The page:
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Qal Infinitive Construct

וַיָּבֹאוּ בְּנֵי יִשְׂרָאֵל לִשְׁבֹּר

And the sons of Israel came to buy grain (Gen. 42:5)

The infinitive construct is a verbal noun that has a variety of different uses.  Unlike the infinitive absolute, the infinitive construct may appear with prefixes and/or suffixes. The basic form of the infinitive construct is קְטֹל, which may also appear with a waw matris lectionis, קְטוֹל. Variations to this form arise when the third radical is an ע, ח, or ה. In these circumstances, a furtive patach is inserted under the last root letter, e.g. שְׁמֹעַ. The infinitive construct can be interpreted in a variety of different ways and so understanding the context in which it appears is critical to its interpretation.

         i.            When prefixed with a lamed, the infinitive construct may be used in a purpose clause, expressing the goal or result of a previous finite verb (perfect or imperfect). In such instances, it is usually best to translate the infinitive as “in order to...”. In Genesis 42 below, the finite verb, וַיָּבֹאוּ, “and they came”, appears together with the infinitive construct+lamed. Thus, the phrase formed with the infinitive provides the goal for the sons of Israel coming to Egypt.

וַיָּבֹאוּ בְּנֵי יִשְׂרָאֵל לִשְׁבֹּר

 And the sons of Israel came in order to buy grain (Gen. 42:5)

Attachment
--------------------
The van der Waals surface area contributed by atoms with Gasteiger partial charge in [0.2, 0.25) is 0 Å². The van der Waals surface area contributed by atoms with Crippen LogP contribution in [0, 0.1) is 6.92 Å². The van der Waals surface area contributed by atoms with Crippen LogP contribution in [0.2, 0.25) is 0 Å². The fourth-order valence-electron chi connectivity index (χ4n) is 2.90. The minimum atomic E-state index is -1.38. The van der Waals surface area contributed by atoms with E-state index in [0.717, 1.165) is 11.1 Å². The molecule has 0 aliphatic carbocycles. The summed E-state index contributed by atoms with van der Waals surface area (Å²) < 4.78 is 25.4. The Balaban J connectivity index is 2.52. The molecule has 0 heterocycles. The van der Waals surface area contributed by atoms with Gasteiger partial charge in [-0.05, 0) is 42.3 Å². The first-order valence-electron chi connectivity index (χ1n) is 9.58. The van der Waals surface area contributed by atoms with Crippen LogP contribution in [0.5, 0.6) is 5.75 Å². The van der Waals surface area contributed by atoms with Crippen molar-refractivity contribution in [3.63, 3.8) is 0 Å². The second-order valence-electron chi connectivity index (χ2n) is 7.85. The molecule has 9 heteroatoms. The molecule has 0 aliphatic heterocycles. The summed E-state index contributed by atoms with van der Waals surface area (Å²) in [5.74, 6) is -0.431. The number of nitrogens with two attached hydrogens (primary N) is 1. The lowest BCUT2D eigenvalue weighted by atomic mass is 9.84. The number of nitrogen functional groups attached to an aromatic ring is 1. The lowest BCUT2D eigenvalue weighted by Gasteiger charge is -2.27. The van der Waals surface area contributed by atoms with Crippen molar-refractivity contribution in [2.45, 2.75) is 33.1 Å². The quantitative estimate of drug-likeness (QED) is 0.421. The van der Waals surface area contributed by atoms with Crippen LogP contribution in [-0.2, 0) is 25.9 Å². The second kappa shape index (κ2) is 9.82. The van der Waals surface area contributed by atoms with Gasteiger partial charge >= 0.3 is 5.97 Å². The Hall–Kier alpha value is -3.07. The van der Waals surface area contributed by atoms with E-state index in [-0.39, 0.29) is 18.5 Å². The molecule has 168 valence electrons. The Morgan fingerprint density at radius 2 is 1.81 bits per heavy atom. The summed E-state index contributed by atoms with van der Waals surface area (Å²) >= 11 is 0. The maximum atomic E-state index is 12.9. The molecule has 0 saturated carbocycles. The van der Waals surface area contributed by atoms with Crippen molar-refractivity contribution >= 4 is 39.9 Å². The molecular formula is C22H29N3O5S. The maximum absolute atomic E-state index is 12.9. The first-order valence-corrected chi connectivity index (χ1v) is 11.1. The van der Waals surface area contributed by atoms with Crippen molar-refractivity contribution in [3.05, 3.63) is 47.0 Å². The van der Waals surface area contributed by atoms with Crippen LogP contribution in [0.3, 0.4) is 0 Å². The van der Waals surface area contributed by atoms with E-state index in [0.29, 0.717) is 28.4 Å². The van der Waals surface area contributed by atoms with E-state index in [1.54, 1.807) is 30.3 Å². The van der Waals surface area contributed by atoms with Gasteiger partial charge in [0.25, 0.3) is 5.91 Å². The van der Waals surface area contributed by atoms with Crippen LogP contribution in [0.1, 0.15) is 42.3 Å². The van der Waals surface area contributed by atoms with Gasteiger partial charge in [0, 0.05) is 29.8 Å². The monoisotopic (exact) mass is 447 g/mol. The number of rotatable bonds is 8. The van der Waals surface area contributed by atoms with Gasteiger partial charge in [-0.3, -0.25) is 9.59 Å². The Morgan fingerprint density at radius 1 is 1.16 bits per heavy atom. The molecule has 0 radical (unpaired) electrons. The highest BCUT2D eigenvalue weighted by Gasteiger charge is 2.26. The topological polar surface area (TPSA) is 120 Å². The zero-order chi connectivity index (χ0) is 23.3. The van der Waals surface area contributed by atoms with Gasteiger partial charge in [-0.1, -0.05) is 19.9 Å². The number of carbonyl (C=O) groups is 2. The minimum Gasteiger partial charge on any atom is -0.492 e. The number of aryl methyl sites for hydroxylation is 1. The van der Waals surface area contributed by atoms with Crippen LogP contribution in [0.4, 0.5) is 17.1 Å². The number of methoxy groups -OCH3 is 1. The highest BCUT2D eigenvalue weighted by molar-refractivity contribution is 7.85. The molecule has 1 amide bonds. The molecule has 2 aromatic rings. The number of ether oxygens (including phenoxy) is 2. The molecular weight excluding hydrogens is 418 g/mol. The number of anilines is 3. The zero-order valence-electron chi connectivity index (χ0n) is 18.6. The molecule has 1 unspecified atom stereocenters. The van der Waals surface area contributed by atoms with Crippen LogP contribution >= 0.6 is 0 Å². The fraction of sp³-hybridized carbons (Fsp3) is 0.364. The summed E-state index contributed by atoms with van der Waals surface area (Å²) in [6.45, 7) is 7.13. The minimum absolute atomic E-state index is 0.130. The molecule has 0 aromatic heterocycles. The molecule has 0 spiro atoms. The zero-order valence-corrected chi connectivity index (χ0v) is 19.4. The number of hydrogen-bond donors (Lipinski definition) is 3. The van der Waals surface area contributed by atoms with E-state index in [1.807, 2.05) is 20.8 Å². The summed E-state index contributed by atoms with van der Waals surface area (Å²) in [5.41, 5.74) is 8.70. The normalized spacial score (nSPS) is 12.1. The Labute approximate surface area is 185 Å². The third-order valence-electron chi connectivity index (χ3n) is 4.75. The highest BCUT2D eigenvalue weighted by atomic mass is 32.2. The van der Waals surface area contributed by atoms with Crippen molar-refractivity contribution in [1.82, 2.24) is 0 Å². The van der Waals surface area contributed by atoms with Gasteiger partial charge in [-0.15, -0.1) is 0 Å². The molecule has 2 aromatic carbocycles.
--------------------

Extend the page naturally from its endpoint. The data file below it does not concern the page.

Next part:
ii.            The infinitive construct together with the prefixes kaph or bet often appear in conjunction with finite verbs to indicate parallel events. A degree of overlap exists in the contexts in which each preposition is used, but some grammarians have noted the following general tendency. The kaph primarily represents two instantaneous actions that occur either at the same time, or one immediately after the other.

וַיְהִי כִּשְׁמֹעַ אֵלִיָּהוּ וַיָּלֶט פָּנָיו בְּאַדַּרְתּוֹ

 Now it happened when Elijah heard, he hid his face in his cloak (1Kings 19:13)

In 1Kings 19, above, the kaph+infinitive describes one action immediately after another. The instant Elijah heard the sound, he hid his face. The bet+infinitive, however, is more frequently used to describe two simultaneous durative events.

וְיוֹסֵף בֶּן־שְׁלֹשִׁים שָׁנָה בְּעָמְדוֹ לִפְנֵי פַּרְעֹה

Now Joseph was thirty years old when he stood before Pharaoh (Gen. 41:46)

In Gen 41 above, the two events are durative and simultaneous; Joseph was thirty years old at the same time he stood before Pharaoh. Unlike the example in 1Kings 19, the bet+infinitive is not emphasising instantaneous sequential actions.

      iii.            The primary means of negating the infinitive construct is via the particle לְבִלְתִּי.

וַיהוָה הִתְאַנֶּף־בִּי עַל־דִּבְרֵיכֶם וַיִּשָּׁבַע לְבִלְתִּי עָבְרִי אֶת־הַיַּרְדֵּן

 But the Lord was angry with me because of you, and swore that I would not cross

the Jordan (Deut. 4:21)